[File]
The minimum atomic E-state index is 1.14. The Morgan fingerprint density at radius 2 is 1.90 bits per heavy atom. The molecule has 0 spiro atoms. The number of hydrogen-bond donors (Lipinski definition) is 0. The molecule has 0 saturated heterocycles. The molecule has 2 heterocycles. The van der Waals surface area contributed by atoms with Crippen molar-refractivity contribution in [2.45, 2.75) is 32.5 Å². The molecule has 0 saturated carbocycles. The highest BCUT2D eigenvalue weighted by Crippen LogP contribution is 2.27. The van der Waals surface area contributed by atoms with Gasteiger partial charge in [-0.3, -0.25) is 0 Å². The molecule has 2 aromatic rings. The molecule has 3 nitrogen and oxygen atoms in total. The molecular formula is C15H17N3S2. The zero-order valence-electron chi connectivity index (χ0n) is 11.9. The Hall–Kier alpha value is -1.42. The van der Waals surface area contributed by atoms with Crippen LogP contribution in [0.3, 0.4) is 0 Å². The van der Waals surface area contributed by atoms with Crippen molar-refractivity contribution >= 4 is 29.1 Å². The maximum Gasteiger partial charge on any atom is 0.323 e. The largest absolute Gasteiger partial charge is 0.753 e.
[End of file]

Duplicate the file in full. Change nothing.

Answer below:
The minimum atomic E-state index is 1.14. The Morgan fingerprint density at radius 2 is 1.90 bits per heavy atom. The molecule has 0 spiro atoms. The number of hydrogen-bond donors (Lipinski definition) is 0. The molecule has 0 saturated heterocycles. The molecule has 2 heterocycles. The van der Waals surface area contributed by atoms with Crippen molar-refractivity contribution in [2.45, 2.75) is 32.5 Å². The molecule has 0 saturated carbocycles. The highest BCUT2D eigenvalue weighted by Crippen LogP contribution is 2.27. The van der Waals surface area contributed by atoms with Gasteiger partial charge in [-0.3, -0.25) is 0 Å². The molecule has 2 aromatic rings. The molecule has 3 nitrogen and oxygen atoms in total. The molecular formula is C15H17N3S2. The zero-order valence-electron chi connectivity index (χ0n) is 11.9. The Hall–Kier alpha value is -1.42. The van der Waals surface area contributed by atoms with Crippen LogP contribution in [0.3, 0.4) is 0 Å². The van der Waals surface area contributed by atoms with Crippen molar-refractivity contribution >= 4 is 29.1 Å². The maximum Gasteiger partial charge on any atom is 0.323 e. The largest absolute Gasteiger partial charge is 0.753 e.